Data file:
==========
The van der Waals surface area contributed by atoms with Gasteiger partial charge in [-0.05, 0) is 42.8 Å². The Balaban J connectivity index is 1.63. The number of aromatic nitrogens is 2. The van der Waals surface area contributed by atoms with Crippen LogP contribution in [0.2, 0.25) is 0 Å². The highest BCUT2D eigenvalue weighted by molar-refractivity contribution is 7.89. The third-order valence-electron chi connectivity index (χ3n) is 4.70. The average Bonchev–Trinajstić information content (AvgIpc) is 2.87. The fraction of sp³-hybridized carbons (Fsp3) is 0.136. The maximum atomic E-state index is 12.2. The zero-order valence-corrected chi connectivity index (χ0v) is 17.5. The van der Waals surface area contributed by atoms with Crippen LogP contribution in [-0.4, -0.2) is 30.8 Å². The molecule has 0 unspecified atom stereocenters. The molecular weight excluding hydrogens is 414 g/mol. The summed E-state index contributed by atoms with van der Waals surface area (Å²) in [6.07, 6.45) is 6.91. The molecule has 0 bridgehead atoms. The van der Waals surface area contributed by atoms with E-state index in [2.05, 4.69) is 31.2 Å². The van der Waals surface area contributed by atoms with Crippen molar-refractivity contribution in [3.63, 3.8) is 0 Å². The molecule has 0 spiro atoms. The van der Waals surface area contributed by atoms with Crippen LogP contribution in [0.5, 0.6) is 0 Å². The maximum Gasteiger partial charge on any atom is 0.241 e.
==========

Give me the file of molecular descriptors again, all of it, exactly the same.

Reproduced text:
The van der Waals surface area contributed by atoms with Gasteiger partial charge in [-0.05, 0) is 42.8 Å². The Balaban J connectivity index is 1.63. The number of aromatic nitrogens is 2. The van der Waals surface area contributed by atoms with Crippen LogP contribution in [0.2, 0.25) is 0 Å². The highest BCUT2D eigenvalue weighted by molar-refractivity contribution is 7.89. The third-order valence-electron chi connectivity index (χ3n) is 4.70. The average Bonchev–Trinajstić information content (AvgIpc) is 2.87. The fraction of sp³-hybridized carbons (Fsp3) is 0.136. The maximum atomic E-state index is 12.2. The zero-order valence-corrected chi connectivity index (χ0v) is 17.5. The van der Waals surface area contributed by atoms with Crippen LogP contribution in [-0.4, -0.2) is 30.8 Å². The molecule has 0 unspecified atom stereocenters. The molecular weight excluding hydrogens is 414 g/mol. The summed E-state index contributed by atoms with van der Waals surface area (Å²) in [6.07, 6.45) is 6.91. The molecule has 0 bridgehead atoms. The van der Waals surface area contributed by atoms with E-state index in [2.05, 4.69) is 31.2 Å². The van der Waals surface area contributed by atoms with Crippen molar-refractivity contribution in [3.63, 3.8) is 0 Å². The molecule has 0 spiro atoms. The van der Waals surface area contributed by atoms with Crippen LogP contribution in [0.5, 0.6) is 0 Å². The maximum Gasteiger partial charge on any atom is 0.241 e.